This fact of life increases the importance of providing our children a rock-solid and concrete set of Jewish values. This education begins at home but is given crucial reinforcement by sending our children to Jewish schools that teach the same values – schools that would make Patriarch Jacob proud.

The very first value we wish to teach our children is the importance of a fierce pride in their beautiful and unique heritage. We are different and unique. We are privileged to be G‑d's "ambassadors of light" to a dark and difficult world, a privilege that countless of our grandparents died to protect. And despite all the hardships, pogroms and persecution that we have endured, we are thankful that we are the Chosen People.

Shabbat Shalom,

Let's Stock Up

In this week’s Torah reading, we witness Joseph, a slave in prison, being appointed by Pharaoh as viceroy of Egypt. How does Joseph accomplish such a wondrous feat? By offering Pharaoh the following life-saving advice:  “let them gather in all the food during the years of plenty . . . the food will be held in safe-keeping for the land for the seven years of famine”.

The wisdom of Joseph carries with it an eternal message. Indeed, the stories of the Torah describe not only physical events that took place at a certain point in history, but also detail spiritual and timeless tales occurring continuously within the human heart.

All of us experience cycles of plenty and cycles of famine in our lives. There are times when things are going very well: We are healthy, successful and comfortable.   Often during such times we fail to invest the time and energy to cultivate meaningful relationships with family and friends or to create a sincere bond with G‑d. We feel self-sufficient and don't need anybody in our lives.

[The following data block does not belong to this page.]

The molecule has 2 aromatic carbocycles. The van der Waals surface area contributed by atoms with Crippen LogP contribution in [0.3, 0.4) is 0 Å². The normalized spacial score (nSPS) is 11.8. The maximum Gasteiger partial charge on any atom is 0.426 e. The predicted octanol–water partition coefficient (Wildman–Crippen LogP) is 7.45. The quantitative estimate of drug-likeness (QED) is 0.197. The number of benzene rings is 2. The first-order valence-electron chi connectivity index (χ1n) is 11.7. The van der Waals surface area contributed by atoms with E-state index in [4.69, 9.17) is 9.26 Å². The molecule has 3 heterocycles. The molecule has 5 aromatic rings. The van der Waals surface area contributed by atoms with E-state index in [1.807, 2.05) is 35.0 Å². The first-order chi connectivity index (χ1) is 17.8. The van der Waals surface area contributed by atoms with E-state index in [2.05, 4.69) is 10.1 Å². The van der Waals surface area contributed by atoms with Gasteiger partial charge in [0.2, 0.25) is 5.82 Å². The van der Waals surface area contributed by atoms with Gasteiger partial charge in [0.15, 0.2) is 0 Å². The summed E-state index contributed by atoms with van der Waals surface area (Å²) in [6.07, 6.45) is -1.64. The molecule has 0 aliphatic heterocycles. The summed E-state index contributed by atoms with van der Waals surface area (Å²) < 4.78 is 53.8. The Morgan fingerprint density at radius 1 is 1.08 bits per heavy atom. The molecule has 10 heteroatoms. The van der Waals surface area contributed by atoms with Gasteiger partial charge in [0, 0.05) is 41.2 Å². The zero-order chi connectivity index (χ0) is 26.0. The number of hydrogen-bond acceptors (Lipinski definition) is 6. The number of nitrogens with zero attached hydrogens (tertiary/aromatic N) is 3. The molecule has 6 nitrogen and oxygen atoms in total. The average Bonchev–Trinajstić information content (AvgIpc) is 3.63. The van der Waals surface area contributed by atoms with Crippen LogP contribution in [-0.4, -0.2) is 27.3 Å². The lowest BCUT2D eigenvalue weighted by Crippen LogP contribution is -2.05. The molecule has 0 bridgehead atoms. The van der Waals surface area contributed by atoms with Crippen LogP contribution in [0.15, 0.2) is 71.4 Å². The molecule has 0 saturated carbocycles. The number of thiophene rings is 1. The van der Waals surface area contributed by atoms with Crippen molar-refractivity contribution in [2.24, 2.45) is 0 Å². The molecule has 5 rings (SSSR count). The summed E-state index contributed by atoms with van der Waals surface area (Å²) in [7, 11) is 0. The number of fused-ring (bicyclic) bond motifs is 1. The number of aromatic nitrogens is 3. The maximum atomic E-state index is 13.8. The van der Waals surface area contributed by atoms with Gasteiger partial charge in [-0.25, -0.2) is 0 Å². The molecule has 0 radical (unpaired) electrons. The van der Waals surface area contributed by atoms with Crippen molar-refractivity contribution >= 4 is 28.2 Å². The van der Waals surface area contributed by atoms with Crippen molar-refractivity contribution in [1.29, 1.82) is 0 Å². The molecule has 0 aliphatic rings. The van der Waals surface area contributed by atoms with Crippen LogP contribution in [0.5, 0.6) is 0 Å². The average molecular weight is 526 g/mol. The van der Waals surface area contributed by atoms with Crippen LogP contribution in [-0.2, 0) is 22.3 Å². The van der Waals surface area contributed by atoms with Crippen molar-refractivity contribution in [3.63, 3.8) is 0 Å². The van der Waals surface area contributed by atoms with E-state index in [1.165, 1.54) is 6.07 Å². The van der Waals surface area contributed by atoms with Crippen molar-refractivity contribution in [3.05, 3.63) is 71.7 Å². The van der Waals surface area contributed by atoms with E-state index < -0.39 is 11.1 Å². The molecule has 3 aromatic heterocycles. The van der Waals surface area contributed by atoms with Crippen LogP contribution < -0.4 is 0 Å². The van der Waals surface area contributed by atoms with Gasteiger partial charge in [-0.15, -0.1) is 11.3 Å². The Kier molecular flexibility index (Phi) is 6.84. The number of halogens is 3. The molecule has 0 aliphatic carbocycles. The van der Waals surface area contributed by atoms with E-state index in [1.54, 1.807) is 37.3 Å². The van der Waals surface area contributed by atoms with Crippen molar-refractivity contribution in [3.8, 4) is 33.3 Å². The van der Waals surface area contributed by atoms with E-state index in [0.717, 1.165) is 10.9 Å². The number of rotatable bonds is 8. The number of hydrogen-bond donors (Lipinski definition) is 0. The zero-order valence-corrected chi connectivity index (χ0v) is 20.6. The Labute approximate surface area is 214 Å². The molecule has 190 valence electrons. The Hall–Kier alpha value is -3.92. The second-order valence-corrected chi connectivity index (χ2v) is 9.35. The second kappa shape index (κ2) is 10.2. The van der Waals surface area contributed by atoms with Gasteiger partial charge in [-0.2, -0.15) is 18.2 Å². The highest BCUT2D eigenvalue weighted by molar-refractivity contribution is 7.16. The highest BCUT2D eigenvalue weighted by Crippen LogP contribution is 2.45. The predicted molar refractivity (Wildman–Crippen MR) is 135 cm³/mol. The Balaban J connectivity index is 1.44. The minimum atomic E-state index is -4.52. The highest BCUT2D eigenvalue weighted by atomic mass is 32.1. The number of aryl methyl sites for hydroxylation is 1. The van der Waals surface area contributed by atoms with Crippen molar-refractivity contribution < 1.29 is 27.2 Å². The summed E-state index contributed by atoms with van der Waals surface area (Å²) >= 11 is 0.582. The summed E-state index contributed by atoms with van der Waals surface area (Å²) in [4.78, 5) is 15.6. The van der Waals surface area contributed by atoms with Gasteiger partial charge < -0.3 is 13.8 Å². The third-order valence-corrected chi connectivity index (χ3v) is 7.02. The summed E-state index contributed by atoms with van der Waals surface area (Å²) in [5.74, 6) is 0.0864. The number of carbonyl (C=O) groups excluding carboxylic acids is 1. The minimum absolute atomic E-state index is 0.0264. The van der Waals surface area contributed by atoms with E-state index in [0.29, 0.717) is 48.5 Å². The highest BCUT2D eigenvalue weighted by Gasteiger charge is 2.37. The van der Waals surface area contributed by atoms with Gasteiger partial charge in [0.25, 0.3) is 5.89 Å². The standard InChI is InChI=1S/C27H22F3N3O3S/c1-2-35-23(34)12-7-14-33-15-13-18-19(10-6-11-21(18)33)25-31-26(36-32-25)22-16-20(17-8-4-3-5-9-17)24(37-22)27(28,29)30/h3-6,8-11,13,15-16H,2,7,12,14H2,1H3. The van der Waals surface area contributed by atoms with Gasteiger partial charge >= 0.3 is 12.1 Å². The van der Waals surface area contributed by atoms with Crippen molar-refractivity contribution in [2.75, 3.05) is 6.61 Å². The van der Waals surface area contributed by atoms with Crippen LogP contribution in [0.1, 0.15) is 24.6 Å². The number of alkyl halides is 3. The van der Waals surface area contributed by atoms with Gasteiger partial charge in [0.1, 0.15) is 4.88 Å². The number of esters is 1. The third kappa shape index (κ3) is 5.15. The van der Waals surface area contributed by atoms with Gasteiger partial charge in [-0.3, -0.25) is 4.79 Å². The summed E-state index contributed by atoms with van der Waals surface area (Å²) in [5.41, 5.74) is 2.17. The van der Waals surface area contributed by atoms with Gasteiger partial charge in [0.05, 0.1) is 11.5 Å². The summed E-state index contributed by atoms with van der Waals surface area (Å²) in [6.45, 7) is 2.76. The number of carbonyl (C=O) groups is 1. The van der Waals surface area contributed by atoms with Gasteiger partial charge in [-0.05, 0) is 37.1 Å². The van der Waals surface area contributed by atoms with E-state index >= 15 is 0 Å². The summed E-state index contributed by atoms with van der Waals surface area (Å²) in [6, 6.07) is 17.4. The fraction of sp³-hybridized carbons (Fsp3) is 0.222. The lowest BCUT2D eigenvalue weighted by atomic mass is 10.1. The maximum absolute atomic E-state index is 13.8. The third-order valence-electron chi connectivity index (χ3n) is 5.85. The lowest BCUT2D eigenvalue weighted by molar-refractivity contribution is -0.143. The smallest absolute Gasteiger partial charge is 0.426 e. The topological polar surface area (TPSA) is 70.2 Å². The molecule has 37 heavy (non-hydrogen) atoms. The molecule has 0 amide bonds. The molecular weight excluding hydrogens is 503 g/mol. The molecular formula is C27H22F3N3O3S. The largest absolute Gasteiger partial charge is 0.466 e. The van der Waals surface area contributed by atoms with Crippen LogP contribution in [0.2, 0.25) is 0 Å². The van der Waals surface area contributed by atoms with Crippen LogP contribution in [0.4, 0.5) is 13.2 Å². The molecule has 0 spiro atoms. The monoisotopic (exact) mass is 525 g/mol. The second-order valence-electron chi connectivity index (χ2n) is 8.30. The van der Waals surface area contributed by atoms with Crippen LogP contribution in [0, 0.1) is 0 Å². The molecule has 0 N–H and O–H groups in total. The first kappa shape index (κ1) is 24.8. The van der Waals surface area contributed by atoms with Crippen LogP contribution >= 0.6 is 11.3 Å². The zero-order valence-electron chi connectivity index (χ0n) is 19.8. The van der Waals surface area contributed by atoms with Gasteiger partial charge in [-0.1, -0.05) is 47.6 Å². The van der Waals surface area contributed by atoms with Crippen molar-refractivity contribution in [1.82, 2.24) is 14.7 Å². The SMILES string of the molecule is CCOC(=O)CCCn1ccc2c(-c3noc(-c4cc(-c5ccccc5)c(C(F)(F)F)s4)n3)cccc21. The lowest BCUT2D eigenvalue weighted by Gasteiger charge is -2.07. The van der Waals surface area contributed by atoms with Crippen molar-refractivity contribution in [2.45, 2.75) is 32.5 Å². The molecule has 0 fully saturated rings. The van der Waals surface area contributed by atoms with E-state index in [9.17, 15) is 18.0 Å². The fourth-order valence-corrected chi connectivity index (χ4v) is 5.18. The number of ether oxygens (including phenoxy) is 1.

Yet when a time of famine arrives, when a serious crisis erupts (heaven forbid) we suddenly feel the need to reach out beyond ourselves and connect with our loved ones and with G‑d.

But we don't know how. When we do not nurture our relationships and our spirituality during our ‘years of plenty’, we lack the tools we so desperately need to survive the crisis.

This is the essence of Joseph's wisdom: We must never detach the years of plenty from the years of famine. When we experience plenty, we should not let it blind our vision and desensitize us from what is truly important in life.

We are now in a ‘week of plenty’: Chanukah - a bit of quality time to spend with our families, friends, and G‑d. Let’s utilize these precious moments, let’s invest, and let’s devote ourselves to what’s really important. In this way we’ll be fully stocked!

Shabbat Shalom & A Happy Chanukah,